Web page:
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Coordinates: 10°36′40″N 12°11′42″E / 10.6111°N 12.195°E / 10.6111; 12.195

Biu is a town and a Local Government Area (LGA) in southern Borno State of Nigeria. The town is the administrative center of the LGA. The town was once the capital of the Biu kingdom, and is now capital of the Biu Emirate. Biu lies on the Biu Plateau at an average elevation of 626 meters.[1] The region is semi-arid.[2]

Biu is located in Nigeria
Biu shown within Nigeria
Coordinates: 10°36′40″N 12°11′42″E / 10.6111°N 12.195°E / 10.6111; 12.195
Country Nigeria
StateBorno State
176,072 (2,006)
Time zoneUTC+1 (CET)



The Biu kingdom became established around 1670 in the reign of Mari Watila Tampta. King Mari Watirwa (r. 1793–1838), whose capital was near Biu at Kogu, defeated Fulani invaders from the Gombe Emirate to the west. In 1878 Mari Biya, became the first Babur king to rule from Biu. The name of Biu was initially called Viu which in Babur and Bura Language means high.?The emir's palace is now situated in the town.

With British rule, Biu division was created in 1918. Mai Ari Dogo was acknowledged as the first emir of Biu in 1920. The area became known as the Biu federation after 1957, when the districts of Shani and Askira were added to the emirate.[3] Maidalla Mustafa dan Muhammad (b. 1915) became Mai Biu, also styled Kuthli, in 1959.[4]


The inhabitants of the region are mainly Pabir known as the "Babur", Bura, Tera, Bura, Marghi, Mina and Fulani people.[3] Babur, Bura, Tera, Marghi and Mina are Biu–Mandara languages of the Chadic language group.[5]

Geography and economyEdit

The LGA is mostly located in the northern Guinea savannah (NGA) agroecological zone,[6] with a small portion in the northeast, the Kimba area, lying in the dryer Sudan savannah zone.[7] The economy is mixed agricultural, based on herding cattle, goats, sheep, horses, and donkeys[3] and farming sorghum, millet, maize, cowpea, and cotton.[8] Agriculture consists mostly of small farms[6] using traditional methods.[9]

There is a small mining industry in Biu, with iron ore, gravel, magnesite, uranium, feldspar, topaz, mica, granite, aquamarine, nephelite, and salt being extracted.[8]

As of 2010, the Gombe-Biu-Mubi road was in poor repair.[10]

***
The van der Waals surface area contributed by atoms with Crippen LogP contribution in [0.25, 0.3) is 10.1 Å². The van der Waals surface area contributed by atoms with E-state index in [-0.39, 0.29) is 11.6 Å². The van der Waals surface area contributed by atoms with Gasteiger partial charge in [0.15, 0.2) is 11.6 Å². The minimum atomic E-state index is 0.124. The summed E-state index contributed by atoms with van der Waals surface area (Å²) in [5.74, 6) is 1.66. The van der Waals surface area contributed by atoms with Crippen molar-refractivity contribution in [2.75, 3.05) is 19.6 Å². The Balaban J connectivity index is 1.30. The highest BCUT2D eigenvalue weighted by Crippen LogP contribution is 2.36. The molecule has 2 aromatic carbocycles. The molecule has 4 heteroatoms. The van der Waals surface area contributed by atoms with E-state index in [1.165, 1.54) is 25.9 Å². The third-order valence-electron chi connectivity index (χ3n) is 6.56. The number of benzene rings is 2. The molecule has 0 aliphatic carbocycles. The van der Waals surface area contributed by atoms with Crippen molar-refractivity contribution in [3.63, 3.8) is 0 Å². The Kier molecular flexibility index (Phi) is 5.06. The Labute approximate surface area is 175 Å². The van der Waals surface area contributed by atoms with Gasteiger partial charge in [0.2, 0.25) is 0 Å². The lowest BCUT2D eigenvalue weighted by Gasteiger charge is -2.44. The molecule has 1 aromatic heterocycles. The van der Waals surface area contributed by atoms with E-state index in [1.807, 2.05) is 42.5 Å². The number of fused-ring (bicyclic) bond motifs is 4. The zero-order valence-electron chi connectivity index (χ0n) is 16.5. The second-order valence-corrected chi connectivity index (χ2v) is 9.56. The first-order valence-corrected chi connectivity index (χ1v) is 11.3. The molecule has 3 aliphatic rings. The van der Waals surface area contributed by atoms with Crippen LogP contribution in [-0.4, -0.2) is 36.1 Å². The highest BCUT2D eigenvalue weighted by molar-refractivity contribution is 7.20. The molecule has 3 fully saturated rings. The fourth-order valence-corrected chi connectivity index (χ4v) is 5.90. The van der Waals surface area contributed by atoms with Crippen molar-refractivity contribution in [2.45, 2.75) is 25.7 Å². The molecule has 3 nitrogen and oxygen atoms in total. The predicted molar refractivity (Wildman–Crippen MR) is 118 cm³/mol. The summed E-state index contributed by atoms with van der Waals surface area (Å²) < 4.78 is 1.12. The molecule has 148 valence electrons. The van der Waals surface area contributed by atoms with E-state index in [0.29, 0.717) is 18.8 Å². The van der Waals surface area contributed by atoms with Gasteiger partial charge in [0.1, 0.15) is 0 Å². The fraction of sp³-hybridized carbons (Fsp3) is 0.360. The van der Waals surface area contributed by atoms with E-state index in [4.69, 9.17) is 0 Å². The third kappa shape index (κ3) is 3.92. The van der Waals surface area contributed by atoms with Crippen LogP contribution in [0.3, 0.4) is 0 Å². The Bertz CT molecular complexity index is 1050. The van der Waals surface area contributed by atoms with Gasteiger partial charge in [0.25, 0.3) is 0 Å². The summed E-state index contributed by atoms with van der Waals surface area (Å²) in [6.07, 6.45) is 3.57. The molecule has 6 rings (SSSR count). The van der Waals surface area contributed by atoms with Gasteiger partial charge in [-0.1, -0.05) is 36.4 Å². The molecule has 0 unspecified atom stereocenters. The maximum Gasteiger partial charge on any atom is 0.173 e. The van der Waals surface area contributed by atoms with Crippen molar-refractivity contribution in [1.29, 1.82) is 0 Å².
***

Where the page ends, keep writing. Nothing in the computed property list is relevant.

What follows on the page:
The Biu Local Government Area has a large number of rural communities in addition to Biu, which include:[7][11]

  • Balbaya
  • Buratai
  • Charenji
  • Chemi Moda
  • Dula
  • Filin Jirgi
  • Galdimare
  • Garubula
  • Garundana
  • Gunda
  • Kabura
  • Kimba
  • Kirkidum
  • Kogu
  • Kumari
  • Kwaya Tera
  • Maina Hari
  • Mandafuma
  • Mandagirau
  • Mangada
  • Mbulamile
  • Mirnga
  • Piku
  • Sabon Layi
  • Tum
  • Waka
  • Wakama
  • Wonka
  • Wuyo
  • Yamarkumi
  • Yawi
  • Zara


Malnutrition in southern Borno State is extensive. In 2005, Médecins Sans Frontières (MSF) set up an intensive care feeding center in Biu hospital, the main referral hospital for the region.[12] In October 2009 there was an outbreak of Cholera in the area, a disease that spreads through drinking contaminated water. About 600 people were rushed to the Biu General Hospital for diagnosis and treatment. The management of the hospital, in conjunction with the State Ministry of Health, decided to evacuate the patients to an isolated treatment camp.[13]


  1. ^ "Population of Biu, Nigeria". Monga Bay. Archived from the original on 2011-07-17. Retrieved 2009-10-05.
  2. ^ T. Kparmwang, I. E. Esu and V. O. Chude (12 September 1994). "Properties, classification and agricultural potential of basaltic soils in semi-arid Nigeria". Journal of Arid Environments. 38: 117–128. doi:10.1006/jare.1997.0307. Archived from the original on 2 February 2013. Retrieved 2009-10-0. Check date values in: |accessdate= (help)
  3. ^ a b c "Biu (Nigeria)". Encyclopædia Britannica. Retrieved 2009-10-05.
  4. ^ "Traditional States of Nigeria". World Retrieved 2009-10-05.
  5. ^ "Afro-Asiatic, Chadic, Biu–Mandara". Ethnologue. Retrieved 2009-10-05.
  6. ^ a b Amaza, P. S. et al (2007) Baseline socioeconomic survey report: agriculture in Borno State, Nigeria International Institute of Tropical Agriculture (IITA), Ibadan, Nigeria, page 7, ISBN 978-131-315-3
  7. ^ a b "Annex 3: Communities covered by the socioeconomic baseline survey" Amaza, P. S. et al (2007) Baseline socioeconomic survey report: agriculture in Borno State, Nigeria International Institute of Tropical Agriculture (IITA), Ibadan, Nigeria, page 7, ISBN 978-131-315-3
  8. ^ a b "National Distribution of Raw Materials: Borno State: Biu" Raw Materials Research and Development Council (RMRDC), Federal Government of Nigeria; archived here by WebCite as of 7 June 2011
  9. ^ Adekoya, Adegbenga Emmanuel and Babaleye, Taye (2009) "Consistency of technology adoption among farmers in Northern Nigeria" International Journal of Food, Agriculture and Environment 7(3/4): pp. 457–460; abstract
  10. ^ Iliya Yame Kwache (2010-12-04). "The Gombe-Biu-Mubi Road as the Most Neglected Road in Nigeria". Newsdiaryonline. Retrieved 2014-10-26.
  11. ^ "Biu (administrative region)" Maplandia World Gazetteer
  12. ^ "Malnutrition in Northern Nigeria: "Without medical support hundreds of children might die."". Doctors Without Borders. August 4, 2005. Retrieved 2009-10-05.
  13. ^ "Cholera kills 113 people in Nigeria's Borno State". China View. 2009-10-05. Retrieved 2009-10-05.